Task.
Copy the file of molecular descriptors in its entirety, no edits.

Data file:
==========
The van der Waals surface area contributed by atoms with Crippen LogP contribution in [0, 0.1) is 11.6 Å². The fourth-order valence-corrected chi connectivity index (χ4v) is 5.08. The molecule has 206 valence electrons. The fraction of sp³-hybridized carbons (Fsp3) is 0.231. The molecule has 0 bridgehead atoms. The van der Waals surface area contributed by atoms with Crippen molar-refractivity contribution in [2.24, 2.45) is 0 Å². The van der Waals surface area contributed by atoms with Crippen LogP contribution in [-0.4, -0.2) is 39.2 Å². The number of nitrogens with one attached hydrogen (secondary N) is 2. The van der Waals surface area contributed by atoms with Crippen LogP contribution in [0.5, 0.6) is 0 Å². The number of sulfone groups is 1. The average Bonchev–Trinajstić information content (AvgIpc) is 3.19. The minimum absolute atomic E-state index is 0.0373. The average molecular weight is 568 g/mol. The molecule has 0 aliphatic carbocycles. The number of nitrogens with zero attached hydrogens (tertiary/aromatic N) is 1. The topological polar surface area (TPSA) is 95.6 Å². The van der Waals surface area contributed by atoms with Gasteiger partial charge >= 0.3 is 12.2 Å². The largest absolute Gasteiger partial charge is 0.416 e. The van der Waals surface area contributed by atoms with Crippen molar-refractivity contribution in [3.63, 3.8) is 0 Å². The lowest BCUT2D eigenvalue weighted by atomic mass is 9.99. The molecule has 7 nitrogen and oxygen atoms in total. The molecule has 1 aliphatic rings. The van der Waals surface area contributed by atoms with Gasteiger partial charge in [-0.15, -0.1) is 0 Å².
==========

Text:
The van der Waals surface area contributed by atoms with Crippen LogP contribution in [0, 0.1) is 11.6 Å². The fourth-order valence-corrected chi connectivity index (χ4v) is 5.08. The molecule has 206 valence electrons. The fraction of sp³-hybridized carbons (Fsp3) is 0.231. The molecule has 0 bridgehead atoms. The van der Waals surface area contributed by atoms with Crippen molar-refractivity contribution in [2.24, 2.45) is 0 Å². The van der Waals surface area contributed by atoms with Crippen LogP contribution in [-0.4, -0.2) is 39.2 Å². The number of nitrogens with one attached hydrogen (secondary N) is 2. The van der Waals surface area contributed by atoms with Crippen LogP contribution in [0.5, 0.6) is 0 Å². The number of sulfone groups is 1. The average Bonchev–Trinajstić information content (AvgIpc) is 3.19. The minimum absolute atomic E-state index is 0.0373. The average molecular weight is 568 g/mol. The molecule has 0 aliphatic carbocycles. The number of nitrogens with zero attached hydrogens (tertiary/aromatic N) is 1. The topological polar surface area (TPSA) is 95.6 Å². The van der Waals surface area contributed by atoms with Gasteiger partial charge >= 0.3 is 12.2 Å². The largest absolute Gasteiger partial charge is 0.416 e. The van der Waals surface area contributed by atoms with Crippen molar-refractivity contribution in [3.63, 3.8) is 0 Å². The lowest BCUT2D eigenvalue weighted by atomic mass is 9.99. The molecule has 7 nitrogen and oxygen atoms in total. The molecule has 1 aliphatic rings. The van der Waals surface area contributed by atoms with Gasteiger partial charge in [-0.15, -0.1) is 0 Å².